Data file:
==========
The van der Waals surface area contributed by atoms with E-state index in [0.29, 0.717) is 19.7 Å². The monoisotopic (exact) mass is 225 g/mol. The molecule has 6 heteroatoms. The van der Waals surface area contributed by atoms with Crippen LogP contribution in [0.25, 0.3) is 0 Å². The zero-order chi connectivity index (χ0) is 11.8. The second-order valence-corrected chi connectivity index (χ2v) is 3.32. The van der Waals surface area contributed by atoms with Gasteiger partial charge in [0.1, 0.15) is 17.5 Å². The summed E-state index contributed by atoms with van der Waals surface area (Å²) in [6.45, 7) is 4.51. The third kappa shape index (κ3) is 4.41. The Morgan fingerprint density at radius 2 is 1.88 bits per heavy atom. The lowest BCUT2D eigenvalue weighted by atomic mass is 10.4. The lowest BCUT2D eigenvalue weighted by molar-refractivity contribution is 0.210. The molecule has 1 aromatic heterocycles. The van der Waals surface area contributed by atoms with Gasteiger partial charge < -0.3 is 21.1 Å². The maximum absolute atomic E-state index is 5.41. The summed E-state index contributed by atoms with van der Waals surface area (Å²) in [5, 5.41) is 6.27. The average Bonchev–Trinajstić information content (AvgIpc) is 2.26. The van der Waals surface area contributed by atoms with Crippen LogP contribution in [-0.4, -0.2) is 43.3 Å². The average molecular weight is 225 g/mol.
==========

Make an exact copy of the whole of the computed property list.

The van der Waals surface area contributed by atoms with E-state index in [0.29, 0.717) is 19.7 Å². The monoisotopic (exact) mass is 225 g/mol. The molecule has 6 heteroatoms. The van der Waals surface area contributed by atoms with Crippen LogP contribution in [0.25, 0.3) is 0 Å². The zero-order chi connectivity index (χ0) is 11.8. The second-order valence-corrected chi connectivity index (χ2v) is 3.32. The van der Waals surface area contributed by atoms with Gasteiger partial charge in [0.1, 0.15) is 17.5 Å². The summed E-state index contributed by atoms with van der Waals surface area (Å²) in [6.45, 7) is 4.51. The third kappa shape index (κ3) is 4.41. The Morgan fingerprint density at radius 2 is 1.88 bits per heavy atom. The lowest BCUT2D eigenvalue weighted by atomic mass is 10.4. The lowest BCUT2D eigenvalue weighted by molar-refractivity contribution is 0.210. The molecule has 1 aromatic heterocycles. The van der Waals surface area contributed by atoms with Gasteiger partial charge < -0.3 is 21.1 Å². The maximum absolute atomic E-state index is 5.41. The summed E-state index contributed by atoms with van der Waals surface area (Å²) in [5, 5.41) is 6.27. The average Bonchev–Trinajstić information content (AvgIpc) is 2.26. The van der Waals surface area contributed by atoms with Crippen LogP contribution in [-0.4, -0.2) is 43.3 Å². The average molecular weight is 225 g/mol.